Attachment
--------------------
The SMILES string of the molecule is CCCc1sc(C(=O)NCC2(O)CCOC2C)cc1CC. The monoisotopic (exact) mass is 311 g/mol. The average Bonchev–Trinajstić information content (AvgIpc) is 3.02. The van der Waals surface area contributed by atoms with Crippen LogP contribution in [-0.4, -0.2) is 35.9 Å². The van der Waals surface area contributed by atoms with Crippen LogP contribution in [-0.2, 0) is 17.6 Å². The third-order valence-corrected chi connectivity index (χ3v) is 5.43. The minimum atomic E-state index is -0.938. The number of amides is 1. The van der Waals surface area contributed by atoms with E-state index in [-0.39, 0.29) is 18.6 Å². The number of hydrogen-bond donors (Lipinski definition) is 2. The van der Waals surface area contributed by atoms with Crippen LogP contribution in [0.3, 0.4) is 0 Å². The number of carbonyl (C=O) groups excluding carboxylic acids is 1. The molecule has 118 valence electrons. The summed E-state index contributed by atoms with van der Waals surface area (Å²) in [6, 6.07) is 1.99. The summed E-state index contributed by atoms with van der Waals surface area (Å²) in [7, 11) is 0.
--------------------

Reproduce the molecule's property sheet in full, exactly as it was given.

The SMILES string of the molecule is CCCc1sc(C(=O)NCC2(O)CCOC2C)cc1CC. The monoisotopic (exact) mass is 311 g/mol. The average Bonchev–Trinajstić information content (AvgIpc) is 3.02. The van der Waals surface area contributed by atoms with Crippen LogP contribution in [-0.4, -0.2) is 35.9 Å². The van der Waals surface area contributed by atoms with Crippen LogP contribution in [-0.2, 0) is 17.6 Å². The third-order valence-corrected chi connectivity index (χ3v) is 5.43. The minimum atomic E-state index is -0.938. The number of amides is 1. The van der Waals surface area contributed by atoms with E-state index in [-0.39, 0.29) is 18.6 Å². The number of hydrogen-bond donors (Lipinski definition) is 2. The van der Waals surface area contributed by atoms with Crippen LogP contribution in [0.3, 0.4) is 0 Å². The number of carbonyl (C=O) groups excluding carboxylic acids is 1. The molecule has 118 valence electrons. The summed E-state index contributed by atoms with van der Waals surface area (Å²) in [6, 6.07) is 1.99. The summed E-state index contributed by atoms with van der Waals surface area (Å²) in [7, 11) is 0.